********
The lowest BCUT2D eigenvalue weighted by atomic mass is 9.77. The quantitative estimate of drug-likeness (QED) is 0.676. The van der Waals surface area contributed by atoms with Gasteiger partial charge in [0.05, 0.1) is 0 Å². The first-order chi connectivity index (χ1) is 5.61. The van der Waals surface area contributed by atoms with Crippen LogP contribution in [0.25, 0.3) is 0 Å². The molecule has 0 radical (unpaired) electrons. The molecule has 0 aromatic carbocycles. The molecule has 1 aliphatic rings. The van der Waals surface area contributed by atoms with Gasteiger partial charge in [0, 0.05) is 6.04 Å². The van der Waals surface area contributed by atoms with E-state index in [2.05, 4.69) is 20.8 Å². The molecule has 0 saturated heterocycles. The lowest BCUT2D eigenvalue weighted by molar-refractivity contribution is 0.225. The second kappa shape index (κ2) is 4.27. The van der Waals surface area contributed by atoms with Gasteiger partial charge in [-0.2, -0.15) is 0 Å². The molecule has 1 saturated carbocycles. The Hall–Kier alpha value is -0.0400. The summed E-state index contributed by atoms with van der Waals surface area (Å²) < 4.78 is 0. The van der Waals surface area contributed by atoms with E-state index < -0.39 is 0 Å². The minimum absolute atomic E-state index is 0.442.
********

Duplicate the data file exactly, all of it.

The lowest BCUT2D eigenvalue weighted by atomic mass is 9.77. The quantitative estimate of drug-likeness (QED) is 0.676. The van der Waals surface area contributed by atoms with Gasteiger partial charge in [0.05, 0.1) is 0 Å². The first-order chi connectivity index (χ1) is 5.61. The van der Waals surface area contributed by atoms with Crippen LogP contribution in [0.25, 0.3) is 0 Å². The molecule has 0 radical (unpaired) electrons. The molecule has 0 aromatic carbocycles. The molecule has 1 aliphatic rings. The van der Waals surface area contributed by atoms with Gasteiger partial charge in [0, 0.05) is 6.04 Å². The van der Waals surface area contributed by atoms with E-state index in [2.05, 4.69) is 20.8 Å². The molecule has 0 saturated heterocycles. The lowest BCUT2D eigenvalue weighted by molar-refractivity contribution is 0.225. The second kappa shape index (κ2) is 4.27. The van der Waals surface area contributed by atoms with Gasteiger partial charge in [-0.2, -0.15) is 0 Å². The molecule has 1 saturated carbocycles. The Hall–Kier alpha value is -0.0400. The summed E-state index contributed by atoms with van der Waals surface area (Å²) < 4.78 is 0. The van der Waals surface area contributed by atoms with E-state index < -0.39 is 0 Å². The minimum absolute atomic E-state index is 0.442.